What makes personal loans a good financial choice is the fact that you can repay them over affordable monthly instalments. Equated Monthly Instalments (EMIs) spread the cost of the loan’s principal amount and interest over a fixed period of instalments every month. So, how exactly are they calculated?
Among other factors, such as the loan’s tenure and Annual Percentage Rate (APR), calculating your EMI is a crucial part of the loan comparison process. While there are a myriad of intuitive calculators available online, we’ve simplified the formula in this article just for you.
Are there any additional costs associated with your loan that could jack up the APR? Read on to find out!
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Factors that affect your EMI calculation
Before we delve into calculations, it’s important to know the three factors that affect your EMI:
- Credit score
- Interest rate
- Loan tenure
Firstly, it’s important to know how your eligibility can indirectly affect the calculation as well. Different lenders have varied eligibility checklists but here’s what’s common in all of them:
- Singapore citizen or Permanent Resident
- Foreigners may apply but they must have an existing cash line or credit card account
- 21 – 75 years old
- A minimum annual income of S$20,000
Credit scores, more importantly, are a pivotal part of your application as they help lenders determine the proposed risk. A higher credit score not only opens more avenues for credit opportunities, but also enables competitive interest rates on personal loans.
Ultimately, the interest rate, along with the loan tenure, determine your EMI. Both of these are heavily influenced by your eligibility profile and credit score.
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How to calculate the EMIs of your personal loan?
Ideally, you want your EMIs to be affordable, which is why some extend their loan tenure. However, a longer repayment period means more interest accrued. Thus, it may even cost you more in the long run.
Weigh the pros and cons of each offer and make an informed decision, taking your affordability into account.
When it comes to calculating your personal loan EMIs, there are two separate approaches that you can pursue:
The formula of calculating your EMI using the flat-rate method is simply:
(P + (P x T x I)) / (T X 12)
‘P’ represents the principal amount of the loan, while ‘T’ is the loan tenure, and ‘I’ is the flat interest rate.
Now, don’t get overwhelmed with these figures! We’ll explain this in the form of an example.
For instance, you take a loan worth S$10,000 at 7.5% (or 0.075) over a term of five years (or 60 months) repayable over monthly instalments. Here’s what your calculations will look like:
EMI = (10000 + (10000 x 5 x 0.075) / (5 x12)
Using the example and formula above, your EMI should be S$299.17.
Meanwhile, the formula used for reduce-balancing is as follows:
(P x I) x ((1 + r)n)/ (t x ((1 + r)n)- 1)
P = principal amount borrowed
I = annual interest rate
r = the periodic monthly interest rate
t = the number of months in a year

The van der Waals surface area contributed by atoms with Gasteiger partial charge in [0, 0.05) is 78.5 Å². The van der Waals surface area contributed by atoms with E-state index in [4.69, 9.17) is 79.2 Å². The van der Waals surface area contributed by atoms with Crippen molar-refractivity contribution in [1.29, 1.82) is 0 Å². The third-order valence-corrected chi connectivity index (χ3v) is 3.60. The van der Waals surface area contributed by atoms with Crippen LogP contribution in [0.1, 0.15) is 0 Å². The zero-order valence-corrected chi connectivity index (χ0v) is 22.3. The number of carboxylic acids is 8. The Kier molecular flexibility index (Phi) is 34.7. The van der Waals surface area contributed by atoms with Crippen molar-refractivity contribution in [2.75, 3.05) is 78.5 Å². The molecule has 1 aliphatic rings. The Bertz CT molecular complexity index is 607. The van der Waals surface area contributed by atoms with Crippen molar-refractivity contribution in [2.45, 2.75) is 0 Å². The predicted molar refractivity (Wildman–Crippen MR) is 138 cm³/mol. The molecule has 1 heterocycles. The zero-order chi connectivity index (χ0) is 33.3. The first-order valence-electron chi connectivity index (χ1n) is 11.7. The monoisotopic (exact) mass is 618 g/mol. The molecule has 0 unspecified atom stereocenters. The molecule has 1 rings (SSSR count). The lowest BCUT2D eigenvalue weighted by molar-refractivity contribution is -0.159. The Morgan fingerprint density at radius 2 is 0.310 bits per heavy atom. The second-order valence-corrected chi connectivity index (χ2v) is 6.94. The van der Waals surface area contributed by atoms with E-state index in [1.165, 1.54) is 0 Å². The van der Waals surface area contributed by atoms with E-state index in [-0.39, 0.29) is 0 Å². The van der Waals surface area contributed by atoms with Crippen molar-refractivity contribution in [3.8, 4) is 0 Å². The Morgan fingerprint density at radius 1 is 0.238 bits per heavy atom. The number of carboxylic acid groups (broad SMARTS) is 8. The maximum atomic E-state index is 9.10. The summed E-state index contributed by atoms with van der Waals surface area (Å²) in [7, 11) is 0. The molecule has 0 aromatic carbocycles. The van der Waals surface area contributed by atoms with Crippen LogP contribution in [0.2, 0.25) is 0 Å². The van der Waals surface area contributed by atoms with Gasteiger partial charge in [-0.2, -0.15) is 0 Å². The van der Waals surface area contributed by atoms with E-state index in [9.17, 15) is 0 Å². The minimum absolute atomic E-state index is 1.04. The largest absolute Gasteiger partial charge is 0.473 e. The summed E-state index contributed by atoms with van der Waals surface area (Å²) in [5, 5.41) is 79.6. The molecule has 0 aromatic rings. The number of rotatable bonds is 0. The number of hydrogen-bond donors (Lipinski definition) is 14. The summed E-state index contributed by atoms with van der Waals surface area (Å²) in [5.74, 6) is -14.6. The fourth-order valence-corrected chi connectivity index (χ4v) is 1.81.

The number crunching seems quite intimidating. But fret not, for there are countless reliable EMI calculators available online that you can use to stay on top of your monthly repayments.
Flat-rate vs reducing-balance
The reducing-balance may be more favourable for you since it usually results in lower payments as the flat-rate method commonly has a higher effective interest rate. In the end, the reducing-balance allows you to save more money as your loan tenure goes by.
Talk to your financial advisor or provider to ensure an agreeable EMI amount. Remember, this will be a long-term commitment, so it’s good to get the best option.
Why is it important to understand EMI calculations
Knowing what you owe your lender each month enables you to budget your expenses accordingly. Besides, missing out on your instalments can dent your credit score for a significant period.
Pro-tip: If you’re unable to keep up with your repayments, you could set up the direct debit service. Direct debit automatically debits the instalment from your account on the repayment date.
Are there any extra costs associated with your loan?
Overhead costs are not applicable to all loans. Whether or not you incur any additional costs depends on your lender. However, they usually include details of extra charges within the fineprint.
Here are some costs that your lender may be charging:
- Late payment fee: If you fail to pay an instalment on the due date, your lender may charge a late payment fee. Avoid these charges by paying your instalment in full and on time. Too many missed payments is detrimental to your credit score.
- Prepayment fee: Did you just get a yearly bonus to settle your loan for good? You may get slapped with a prepayment charge if you pay your loan early. Several lenders charge a hefty fee on early settlement. Sometimes it may not be worth paying these soaring costs, so it’s best to consult your lender regarding early repayment.
- Loan origination fee: This is a one-time fee that lenders charge for the processing of your loan application. You may negotiate this fee if you happen to have a good credit score.
A financial blip should merely be a pause in your journey, not the end of it. If you want to bridge your financial gaps with a personal loan, alleviate your burden by splitting your expenses into affordable EMIs over the term of your loan.
Compare and find personal loans tailored to your financial circumstances with SingSaver.
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